People do sometimes overstate how much Barr was going against the times; his Batman was pretty OK with villains dying. In Batman and the Outsiders #2, for instance, he’s quite proud of Geo-Force for throwing the defeated villain Baron Bedlam to a howling mob, and remarks that he doesn’t trust the world court to try the ex-Nazi. And in Barr’s “Four Faces of the Batman” from Batman Annual #9, we get a vignette in which a terrorist group and a gang of opportunistic thugs are on a collision course…and when he finds them int he middle of an armed confrontation out in the gang’s isolated headquarters, Batman uses a small firecracker to trick them into gunning each other down. He wouldn’t quite kill someone himself, but he tended to react to others doing the same with a hearty “Good riddance!”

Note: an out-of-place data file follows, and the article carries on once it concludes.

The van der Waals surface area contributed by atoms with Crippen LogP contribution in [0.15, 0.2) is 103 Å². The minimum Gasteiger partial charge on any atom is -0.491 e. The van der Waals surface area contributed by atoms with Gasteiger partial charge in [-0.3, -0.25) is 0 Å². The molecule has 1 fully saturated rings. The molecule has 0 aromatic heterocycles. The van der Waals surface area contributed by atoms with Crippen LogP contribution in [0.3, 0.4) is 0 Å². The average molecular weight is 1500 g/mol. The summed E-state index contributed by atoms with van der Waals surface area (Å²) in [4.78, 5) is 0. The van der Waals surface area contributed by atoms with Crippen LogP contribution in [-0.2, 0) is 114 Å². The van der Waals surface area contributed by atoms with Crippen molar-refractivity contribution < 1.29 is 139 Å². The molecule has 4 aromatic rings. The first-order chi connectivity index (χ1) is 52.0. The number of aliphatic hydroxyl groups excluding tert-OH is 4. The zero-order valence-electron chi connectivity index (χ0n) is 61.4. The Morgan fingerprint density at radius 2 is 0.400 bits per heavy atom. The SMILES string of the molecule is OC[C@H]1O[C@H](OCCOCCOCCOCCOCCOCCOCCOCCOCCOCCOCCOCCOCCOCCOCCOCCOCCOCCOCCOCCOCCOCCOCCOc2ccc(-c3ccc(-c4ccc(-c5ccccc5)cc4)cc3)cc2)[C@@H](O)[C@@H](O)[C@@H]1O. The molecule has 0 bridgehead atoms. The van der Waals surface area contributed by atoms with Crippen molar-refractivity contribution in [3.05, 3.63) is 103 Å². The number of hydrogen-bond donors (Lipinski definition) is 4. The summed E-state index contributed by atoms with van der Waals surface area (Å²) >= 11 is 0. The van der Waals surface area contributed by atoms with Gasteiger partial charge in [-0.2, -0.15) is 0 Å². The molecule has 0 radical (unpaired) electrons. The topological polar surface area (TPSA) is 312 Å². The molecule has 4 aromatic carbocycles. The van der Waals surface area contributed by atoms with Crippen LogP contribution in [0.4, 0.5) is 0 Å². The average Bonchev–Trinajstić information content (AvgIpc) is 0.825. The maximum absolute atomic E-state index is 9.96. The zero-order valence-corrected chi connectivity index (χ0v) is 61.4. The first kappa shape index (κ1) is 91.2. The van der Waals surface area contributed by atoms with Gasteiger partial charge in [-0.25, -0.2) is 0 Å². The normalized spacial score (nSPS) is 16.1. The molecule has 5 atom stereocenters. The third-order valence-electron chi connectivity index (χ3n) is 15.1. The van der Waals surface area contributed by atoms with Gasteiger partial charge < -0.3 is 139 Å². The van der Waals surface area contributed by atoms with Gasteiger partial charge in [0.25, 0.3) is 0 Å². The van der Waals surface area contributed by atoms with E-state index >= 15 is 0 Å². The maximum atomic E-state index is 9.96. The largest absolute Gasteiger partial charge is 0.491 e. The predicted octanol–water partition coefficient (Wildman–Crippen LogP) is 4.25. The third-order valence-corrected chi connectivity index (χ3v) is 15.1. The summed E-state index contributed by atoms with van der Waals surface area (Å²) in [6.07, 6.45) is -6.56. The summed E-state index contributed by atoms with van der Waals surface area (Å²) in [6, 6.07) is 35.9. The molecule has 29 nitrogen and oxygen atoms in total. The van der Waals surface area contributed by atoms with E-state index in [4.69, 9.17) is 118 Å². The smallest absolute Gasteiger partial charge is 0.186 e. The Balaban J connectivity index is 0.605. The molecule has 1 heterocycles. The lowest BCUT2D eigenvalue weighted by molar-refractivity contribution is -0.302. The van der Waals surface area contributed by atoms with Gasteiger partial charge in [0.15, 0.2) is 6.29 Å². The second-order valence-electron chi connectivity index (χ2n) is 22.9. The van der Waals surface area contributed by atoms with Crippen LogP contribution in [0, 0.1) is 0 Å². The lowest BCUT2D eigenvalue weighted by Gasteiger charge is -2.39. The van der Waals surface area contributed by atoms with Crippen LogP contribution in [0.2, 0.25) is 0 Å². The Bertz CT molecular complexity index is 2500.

What Barr liked, I think, was the Golden Age Batman, the guy who could swing from shooting vampires int heir graves and machine-gunning Hugo Strange’s Monster Men because it was “necessary” but also had lighthearted banter with Robin. It’s a very pulpy Batman, really, with the same sort of weird tonal shifts between col,d-blooded pragmatism or vengeful satisfaction at the deaths of bad guys and slapsticky, colorful antics.

That may be why my favorite Barr Batman story is not the standout Scarecrow tale he did with Alan Davis, the one that became the basis for an equally excellent animated episode, but rather the clever stylistic play of Brave and the Bold #200, where he invents a Golden Age baddie called Brimstone and gives us both his 1940s pastiche adventure and a Bronze Age pastiche — in the midst of the actual Bronze Age, no less! — showing how the villain would operate in the more grounded and violent post-Denny O’Neill milieu.

I’m kinda shocked that Barr wasn’t higher. 16 seems way too low. (I voted for Starlin, but his place seems fine). I’m sure we’ll have some great writers left, but Barr at minimum should be in the top 10. As ellbell01 points out, this is the guy who wrote Son of the Demon…he’s basically the reason Morrison’s best work with Batman even exists.